According to circulated information, a lawyer from the public defender’s Adjara-Guri office met with the individuals who had been placed in pre-trial detention over yesterday’s events. According to the lawyer, the detainees deny that the police had physically assaulted them or used discriminatory, derogatory or religious/ethic slurs towards them.

It is noteworthy that a protest calling for the resignation of Kakha Bukhrazde, the chief of Adjara police, was held on March 4 by Merab Ghoghoberidze, the head of the non-governmental organization “Centre for Fighting Corruption”, and four other like-minded individuals. Merab Ghoghoberidze declared at the protest that Kakha Bukhradze had replaced the staff within the police department with individuals connected to him. The participants of the small protest held signs with the text “Adjarians are not Tatars” and stated that the new chief of the police acted in a discriminatory manner with the local population and called upon his own staff to do the same. One of the participants of the protests, a driver, stated he had been fined twice without a due basis by the police. Ghoghoberidze is known for his aggressive acts towards the members of the constitutional court of Georgia and representatives of oppositional parties.

The Constitution of Georgia ensures the right of peaceful manifestation. However, when the behavior of the protesters is no longer peaceful, the protest is beyond the boundaries of the right of manifestation and the police has the duty to restore public order and suppressing violent acts through the proportionate use of force. Factual evidence from yesterday’s event shows that at a certain point a number of protesters lost their right of manifestation through their violent and illegal behavior. Moreover, at the end of the day, a number of organized groups started to vandalize property and deliberately escalated the situation. Derogatory statements on ethnic, religious and regional affiliation were publically voiced by the protesters.  The government should look into the motives and political affiliations of the organized groups, in an effort to ensure public order and due reflection on the political and social factors of the incident.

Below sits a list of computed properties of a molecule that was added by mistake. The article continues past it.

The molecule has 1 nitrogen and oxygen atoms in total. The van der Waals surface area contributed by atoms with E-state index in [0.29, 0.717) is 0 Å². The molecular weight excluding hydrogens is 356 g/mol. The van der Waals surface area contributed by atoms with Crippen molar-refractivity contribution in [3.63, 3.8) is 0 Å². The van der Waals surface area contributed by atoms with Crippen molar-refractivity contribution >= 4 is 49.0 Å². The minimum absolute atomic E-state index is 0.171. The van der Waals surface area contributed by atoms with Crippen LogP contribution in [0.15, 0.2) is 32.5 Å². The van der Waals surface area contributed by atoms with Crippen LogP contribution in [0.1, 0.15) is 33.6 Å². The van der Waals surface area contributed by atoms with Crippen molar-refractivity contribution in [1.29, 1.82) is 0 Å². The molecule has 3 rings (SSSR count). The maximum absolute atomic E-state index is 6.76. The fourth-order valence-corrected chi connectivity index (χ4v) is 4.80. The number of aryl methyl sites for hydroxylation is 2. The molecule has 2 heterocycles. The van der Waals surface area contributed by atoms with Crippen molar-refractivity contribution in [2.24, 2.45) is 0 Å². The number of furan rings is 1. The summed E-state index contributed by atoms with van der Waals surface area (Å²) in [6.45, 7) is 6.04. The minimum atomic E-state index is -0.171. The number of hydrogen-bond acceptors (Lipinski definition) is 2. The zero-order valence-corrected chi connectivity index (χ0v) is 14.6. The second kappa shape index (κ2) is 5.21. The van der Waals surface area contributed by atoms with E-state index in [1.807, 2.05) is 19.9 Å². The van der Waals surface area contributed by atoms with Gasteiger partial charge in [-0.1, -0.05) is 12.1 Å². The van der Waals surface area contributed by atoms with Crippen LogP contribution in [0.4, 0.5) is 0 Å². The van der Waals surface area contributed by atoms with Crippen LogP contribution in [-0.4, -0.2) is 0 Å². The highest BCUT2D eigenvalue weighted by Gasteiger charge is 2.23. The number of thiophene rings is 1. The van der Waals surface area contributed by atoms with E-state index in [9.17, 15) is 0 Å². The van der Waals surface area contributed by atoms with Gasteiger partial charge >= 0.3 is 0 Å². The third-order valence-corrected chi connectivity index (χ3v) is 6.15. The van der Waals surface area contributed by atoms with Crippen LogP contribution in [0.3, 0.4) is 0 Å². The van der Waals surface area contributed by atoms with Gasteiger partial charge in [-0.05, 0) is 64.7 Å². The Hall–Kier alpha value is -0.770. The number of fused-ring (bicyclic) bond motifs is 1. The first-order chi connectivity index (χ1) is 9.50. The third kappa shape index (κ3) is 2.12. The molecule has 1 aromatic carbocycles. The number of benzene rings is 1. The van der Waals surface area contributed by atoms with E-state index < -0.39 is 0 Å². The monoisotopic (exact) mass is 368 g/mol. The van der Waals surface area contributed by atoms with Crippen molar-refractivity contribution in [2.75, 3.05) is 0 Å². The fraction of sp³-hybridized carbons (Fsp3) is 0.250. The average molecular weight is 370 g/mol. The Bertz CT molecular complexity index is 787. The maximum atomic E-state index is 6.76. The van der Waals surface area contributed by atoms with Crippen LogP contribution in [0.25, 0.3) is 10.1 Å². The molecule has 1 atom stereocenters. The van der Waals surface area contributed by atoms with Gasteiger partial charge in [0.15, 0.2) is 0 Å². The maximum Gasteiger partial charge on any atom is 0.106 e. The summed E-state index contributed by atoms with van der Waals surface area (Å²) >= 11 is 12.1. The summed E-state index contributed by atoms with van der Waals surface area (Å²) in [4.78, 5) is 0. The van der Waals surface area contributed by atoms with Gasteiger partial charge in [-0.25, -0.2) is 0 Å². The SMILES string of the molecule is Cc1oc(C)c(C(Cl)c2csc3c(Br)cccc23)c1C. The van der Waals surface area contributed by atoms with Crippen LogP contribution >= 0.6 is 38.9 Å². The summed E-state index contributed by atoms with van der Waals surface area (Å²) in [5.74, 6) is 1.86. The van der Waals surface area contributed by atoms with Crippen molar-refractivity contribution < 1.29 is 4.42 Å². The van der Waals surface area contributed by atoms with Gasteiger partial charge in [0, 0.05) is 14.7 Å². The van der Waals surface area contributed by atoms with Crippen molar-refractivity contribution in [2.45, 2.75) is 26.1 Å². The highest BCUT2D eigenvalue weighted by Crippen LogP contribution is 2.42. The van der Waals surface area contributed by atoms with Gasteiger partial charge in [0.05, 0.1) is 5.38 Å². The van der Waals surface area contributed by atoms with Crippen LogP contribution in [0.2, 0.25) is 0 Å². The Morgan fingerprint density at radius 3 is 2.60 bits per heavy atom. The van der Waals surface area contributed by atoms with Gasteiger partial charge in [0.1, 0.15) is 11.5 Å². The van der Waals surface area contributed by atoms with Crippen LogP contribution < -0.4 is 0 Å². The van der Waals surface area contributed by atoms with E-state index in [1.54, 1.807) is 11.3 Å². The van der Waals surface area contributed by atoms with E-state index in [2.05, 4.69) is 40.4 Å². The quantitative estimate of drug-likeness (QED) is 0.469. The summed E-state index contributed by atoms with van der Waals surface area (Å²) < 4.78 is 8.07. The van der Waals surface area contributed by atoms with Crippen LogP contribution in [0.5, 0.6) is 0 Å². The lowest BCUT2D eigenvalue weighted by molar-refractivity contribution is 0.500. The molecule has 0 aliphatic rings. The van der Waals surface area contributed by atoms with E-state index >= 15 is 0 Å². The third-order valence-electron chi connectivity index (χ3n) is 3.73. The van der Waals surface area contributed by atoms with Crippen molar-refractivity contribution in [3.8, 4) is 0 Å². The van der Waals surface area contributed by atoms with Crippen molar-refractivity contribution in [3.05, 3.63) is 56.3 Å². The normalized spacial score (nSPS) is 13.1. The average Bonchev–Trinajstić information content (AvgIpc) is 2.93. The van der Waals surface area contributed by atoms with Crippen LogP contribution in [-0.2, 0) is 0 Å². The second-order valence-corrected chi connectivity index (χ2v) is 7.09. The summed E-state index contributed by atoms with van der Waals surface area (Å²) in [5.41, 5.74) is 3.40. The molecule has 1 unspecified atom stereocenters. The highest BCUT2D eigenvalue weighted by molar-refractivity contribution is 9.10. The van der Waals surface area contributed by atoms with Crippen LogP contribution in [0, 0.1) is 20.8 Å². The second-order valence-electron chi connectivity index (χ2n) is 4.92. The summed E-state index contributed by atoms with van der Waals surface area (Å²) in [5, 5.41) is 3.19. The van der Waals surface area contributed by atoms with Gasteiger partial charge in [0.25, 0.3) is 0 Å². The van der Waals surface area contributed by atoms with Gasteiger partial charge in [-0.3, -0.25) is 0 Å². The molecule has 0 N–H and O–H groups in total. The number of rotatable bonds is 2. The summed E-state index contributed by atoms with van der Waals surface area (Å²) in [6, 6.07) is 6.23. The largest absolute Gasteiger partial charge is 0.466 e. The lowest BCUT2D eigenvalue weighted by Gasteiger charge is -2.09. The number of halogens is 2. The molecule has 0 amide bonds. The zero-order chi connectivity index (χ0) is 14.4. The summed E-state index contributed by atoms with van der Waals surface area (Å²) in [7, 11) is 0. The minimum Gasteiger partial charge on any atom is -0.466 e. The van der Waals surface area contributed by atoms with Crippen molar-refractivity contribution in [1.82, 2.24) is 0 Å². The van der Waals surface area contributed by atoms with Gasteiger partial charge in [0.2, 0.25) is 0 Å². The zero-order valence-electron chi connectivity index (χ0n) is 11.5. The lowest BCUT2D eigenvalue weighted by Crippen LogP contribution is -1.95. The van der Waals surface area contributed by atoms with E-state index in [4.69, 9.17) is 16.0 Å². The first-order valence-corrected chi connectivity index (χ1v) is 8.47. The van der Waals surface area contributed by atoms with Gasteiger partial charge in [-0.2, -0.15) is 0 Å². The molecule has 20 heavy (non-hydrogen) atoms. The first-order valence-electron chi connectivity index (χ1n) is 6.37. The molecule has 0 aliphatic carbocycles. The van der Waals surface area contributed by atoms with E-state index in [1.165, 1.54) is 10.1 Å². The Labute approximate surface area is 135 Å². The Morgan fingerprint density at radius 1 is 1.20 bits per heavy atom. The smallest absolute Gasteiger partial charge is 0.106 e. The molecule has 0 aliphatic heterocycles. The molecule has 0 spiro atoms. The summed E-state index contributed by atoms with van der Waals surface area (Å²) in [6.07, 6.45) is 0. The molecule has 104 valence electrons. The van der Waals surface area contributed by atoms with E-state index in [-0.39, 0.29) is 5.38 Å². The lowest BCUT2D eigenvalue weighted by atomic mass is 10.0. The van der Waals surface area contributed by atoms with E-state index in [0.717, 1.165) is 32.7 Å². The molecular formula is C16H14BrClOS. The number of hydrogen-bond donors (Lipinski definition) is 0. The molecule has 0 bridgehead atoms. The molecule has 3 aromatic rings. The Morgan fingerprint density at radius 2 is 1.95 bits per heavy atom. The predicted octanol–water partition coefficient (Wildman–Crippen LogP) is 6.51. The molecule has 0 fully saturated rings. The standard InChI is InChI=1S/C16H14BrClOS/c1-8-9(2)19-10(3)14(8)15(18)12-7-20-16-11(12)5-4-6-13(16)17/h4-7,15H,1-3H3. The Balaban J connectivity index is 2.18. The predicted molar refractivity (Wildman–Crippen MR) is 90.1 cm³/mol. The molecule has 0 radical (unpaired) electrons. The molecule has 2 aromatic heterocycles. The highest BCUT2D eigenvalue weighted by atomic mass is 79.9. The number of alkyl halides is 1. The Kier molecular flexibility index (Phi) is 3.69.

Apart from investigating the violent acts of the organized groups, it is important for the government to look into the real source of discontent of the Batumi population and react to them in a systematic manner.